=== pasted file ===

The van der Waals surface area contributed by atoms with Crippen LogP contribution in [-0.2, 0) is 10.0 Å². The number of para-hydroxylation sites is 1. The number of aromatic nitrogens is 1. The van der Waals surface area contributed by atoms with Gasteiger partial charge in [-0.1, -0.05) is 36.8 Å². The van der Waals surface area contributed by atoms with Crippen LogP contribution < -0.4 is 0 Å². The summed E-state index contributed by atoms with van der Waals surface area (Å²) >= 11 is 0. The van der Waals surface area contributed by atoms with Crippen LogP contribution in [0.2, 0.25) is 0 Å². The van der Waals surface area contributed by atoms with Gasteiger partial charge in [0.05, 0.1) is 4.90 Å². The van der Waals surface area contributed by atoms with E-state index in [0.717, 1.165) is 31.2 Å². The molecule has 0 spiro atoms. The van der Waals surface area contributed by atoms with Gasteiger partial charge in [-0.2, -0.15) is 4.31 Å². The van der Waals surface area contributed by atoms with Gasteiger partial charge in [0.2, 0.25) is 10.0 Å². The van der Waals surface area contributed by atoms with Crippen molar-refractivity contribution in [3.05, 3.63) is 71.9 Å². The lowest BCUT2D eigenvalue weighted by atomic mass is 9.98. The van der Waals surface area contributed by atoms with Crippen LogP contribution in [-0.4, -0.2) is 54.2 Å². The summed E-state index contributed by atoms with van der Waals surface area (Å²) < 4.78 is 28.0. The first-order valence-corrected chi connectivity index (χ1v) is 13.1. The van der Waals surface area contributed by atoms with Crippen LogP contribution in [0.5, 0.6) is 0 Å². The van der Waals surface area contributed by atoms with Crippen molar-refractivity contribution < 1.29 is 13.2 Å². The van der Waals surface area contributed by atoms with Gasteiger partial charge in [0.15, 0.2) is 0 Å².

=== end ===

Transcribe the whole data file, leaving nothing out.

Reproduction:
The van der Waals surface area contributed by atoms with Crippen LogP contribution in [-0.2, 0) is 10.0 Å². The number of para-hydroxylation sites is 1. The number of aromatic nitrogens is 1. The van der Waals surface area contributed by atoms with Gasteiger partial charge in [-0.1, -0.05) is 36.8 Å². The van der Waals surface area contributed by atoms with Crippen LogP contribution < -0.4 is 0 Å². The summed E-state index contributed by atoms with van der Waals surface area (Å²) >= 11 is 0. The van der Waals surface area contributed by atoms with Crippen LogP contribution in [0.2, 0.25) is 0 Å². The van der Waals surface area contributed by atoms with Gasteiger partial charge in [0.05, 0.1) is 4.90 Å². The van der Waals surface area contributed by atoms with E-state index in [0.717, 1.165) is 31.2 Å². The molecule has 0 spiro atoms. The van der Waals surface area contributed by atoms with Gasteiger partial charge in [-0.2, -0.15) is 4.31 Å². The van der Waals surface area contributed by atoms with Gasteiger partial charge in [0.2, 0.25) is 10.0 Å². The van der Waals surface area contributed by atoms with Crippen molar-refractivity contribution in [3.05, 3.63) is 71.9 Å². The lowest BCUT2D eigenvalue weighted by atomic mass is 9.98. The van der Waals surface area contributed by atoms with Crippen LogP contribution in [-0.4, -0.2) is 54.2 Å². The summed E-state index contributed by atoms with van der Waals surface area (Å²) < 4.78 is 28.0. The first-order valence-corrected chi connectivity index (χ1v) is 13.1. The van der Waals surface area contributed by atoms with Crippen LogP contribution in [0.5, 0.6) is 0 Å². The van der Waals surface area contributed by atoms with Crippen molar-refractivity contribution < 1.29 is 13.2 Å². The van der Waals surface area contributed by atoms with Gasteiger partial charge in [0.15, 0.2) is 0 Å².